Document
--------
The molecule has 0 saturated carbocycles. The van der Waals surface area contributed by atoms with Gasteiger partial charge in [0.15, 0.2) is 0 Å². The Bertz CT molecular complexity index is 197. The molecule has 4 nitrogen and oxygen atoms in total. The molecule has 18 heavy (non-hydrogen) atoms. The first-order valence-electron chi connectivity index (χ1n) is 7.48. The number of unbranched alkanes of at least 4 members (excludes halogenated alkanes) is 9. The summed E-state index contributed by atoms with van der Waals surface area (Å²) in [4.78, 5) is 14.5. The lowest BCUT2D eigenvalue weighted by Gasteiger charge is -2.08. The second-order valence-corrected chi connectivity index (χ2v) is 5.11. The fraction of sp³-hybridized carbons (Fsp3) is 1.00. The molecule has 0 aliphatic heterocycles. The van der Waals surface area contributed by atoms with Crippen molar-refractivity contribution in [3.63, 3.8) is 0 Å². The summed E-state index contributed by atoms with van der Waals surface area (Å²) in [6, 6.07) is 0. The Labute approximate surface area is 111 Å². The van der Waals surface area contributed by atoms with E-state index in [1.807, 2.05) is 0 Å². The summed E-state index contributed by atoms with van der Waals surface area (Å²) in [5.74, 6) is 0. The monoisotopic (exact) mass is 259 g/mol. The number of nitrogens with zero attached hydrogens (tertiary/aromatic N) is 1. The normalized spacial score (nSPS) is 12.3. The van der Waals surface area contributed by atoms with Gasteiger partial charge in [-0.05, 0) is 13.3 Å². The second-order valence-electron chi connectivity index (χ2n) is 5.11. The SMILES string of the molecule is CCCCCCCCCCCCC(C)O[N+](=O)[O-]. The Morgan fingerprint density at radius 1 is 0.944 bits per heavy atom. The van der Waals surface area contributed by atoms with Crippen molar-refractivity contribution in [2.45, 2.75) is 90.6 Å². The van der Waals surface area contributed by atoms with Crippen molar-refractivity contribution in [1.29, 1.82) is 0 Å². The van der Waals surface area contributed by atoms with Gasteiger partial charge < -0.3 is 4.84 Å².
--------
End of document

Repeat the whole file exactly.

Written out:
The molecule has 0 saturated carbocycles. The van der Waals surface area contributed by atoms with Gasteiger partial charge in [0.15, 0.2) is 0 Å². The Bertz CT molecular complexity index is 197. The molecule has 4 nitrogen and oxygen atoms in total. The molecule has 18 heavy (non-hydrogen) atoms. The first-order valence-electron chi connectivity index (χ1n) is 7.48. The number of unbranched alkanes of at least 4 members (excludes halogenated alkanes) is 9. The summed E-state index contributed by atoms with van der Waals surface area (Å²) in [4.78, 5) is 14.5. The lowest BCUT2D eigenvalue weighted by Gasteiger charge is -2.08. The second-order valence-corrected chi connectivity index (χ2v) is 5.11. The fraction of sp³-hybridized carbons (Fsp3) is 1.00. The molecule has 0 aliphatic heterocycles. The van der Waals surface area contributed by atoms with Crippen molar-refractivity contribution in [3.63, 3.8) is 0 Å². The summed E-state index contributed by atoms with van der Waals surface area (Å²) in [6, 6.07) is 0. The Labute approximate surface area is 111 Å². The van der Waals surface area contributed by atoms with E-state index in [1.807, 2.05) is 0 Å². The summed E-state index contributed by atoms with van der Waals surface area (Å²) in [5.74, 6) is 0. The monoisotopic (exact) mass is 259 g/mol. The number of nitrogens with zero attached hydrogens (tertiary/aromatic N) is 1. The normalized spacial score (nSPS) is 12.3. The van der Waals surface area contributed by atoms with Gasteiger partial charge in [-0.05, 0) is 13.3 Å². The second-order valence-electron chi connectivity index (χ2n) is 5.11. The SMILES string of the molecule is CCCCCCCCCCCCC(C)O[N+](=O)[O-]. The Morgan fingerprint density at radius 1 is 0.944 bits per heavy atom. The van der Waals surface area contributed by atoms with Crippen molar-refractivity contribution in [2.45, 2.75) is 90.6 Å². The van der Waals surface area contributed by atoms with Crippen molar-refractivity contribution in [1.29, 1.82) is 0 Å². The van der Waals surface area contributed by atoms with Gasteiger partial charge < -0.3 is 4.84 Å².